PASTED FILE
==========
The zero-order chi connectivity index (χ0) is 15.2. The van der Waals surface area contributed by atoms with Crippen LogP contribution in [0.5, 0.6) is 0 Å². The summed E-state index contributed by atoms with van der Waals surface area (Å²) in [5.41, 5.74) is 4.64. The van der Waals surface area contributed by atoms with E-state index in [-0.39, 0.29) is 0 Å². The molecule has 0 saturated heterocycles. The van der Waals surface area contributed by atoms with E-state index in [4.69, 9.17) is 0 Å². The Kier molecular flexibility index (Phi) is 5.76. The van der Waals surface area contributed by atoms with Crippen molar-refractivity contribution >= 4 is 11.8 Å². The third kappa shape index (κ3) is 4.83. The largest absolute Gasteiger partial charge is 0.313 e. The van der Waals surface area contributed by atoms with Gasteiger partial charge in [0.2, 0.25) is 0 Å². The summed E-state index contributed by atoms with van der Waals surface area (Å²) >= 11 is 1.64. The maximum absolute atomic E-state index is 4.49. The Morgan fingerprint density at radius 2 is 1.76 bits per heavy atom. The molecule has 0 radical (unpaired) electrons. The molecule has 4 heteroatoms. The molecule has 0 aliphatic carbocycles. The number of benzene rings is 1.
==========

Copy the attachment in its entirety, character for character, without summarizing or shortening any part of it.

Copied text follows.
The zero-order chi connectivity index (χ0) is 15.2. The van der Waals surface area contributed by atoms with Crippen LogP contribution in [0.5, 0.6) is 0 Å². The summed E-state index contributed by atoms with van der Waals surface area (Å²) in [5.41, 5.74) is 4.64. The van der Waals surface area contributed by atoms with E-state index in [-0.39, 0.29) is 0 Å². The molecule has 0 saturated heterocycles. The van der Waals surface area contributed by atoms with E-state index in [4.69, 9.17) is 0 Å². The Kier molecular flexibility index (Phi) is 5.76. The van der Waals surface area contributed by atoms with Crippen molar-refractivity contribution >= 4 is 11.8 Å². The third kappa shape index (κ3) is 4.83. The largest absolute Gasteiger partial charge is 0.313 e. The van der Waals surface area contributed by atoms with Gasteiger partial charge in [0.2, 0.25) is 0 Å². The summed E-state index contributed by atoms with van der Waals surface area (Å²) >= 11 is 1.64. The maximum absolute atomic E-state index is 4.49. The Morgan fingerprint density at radius 2 is 1.76 bits per heavy atom. The molecule has 0 radical (unpaired) electrons. The molecule has 4 heteroatoms. The molecule has 0 aliphatic carbocycles. The number of benzene rings is 1.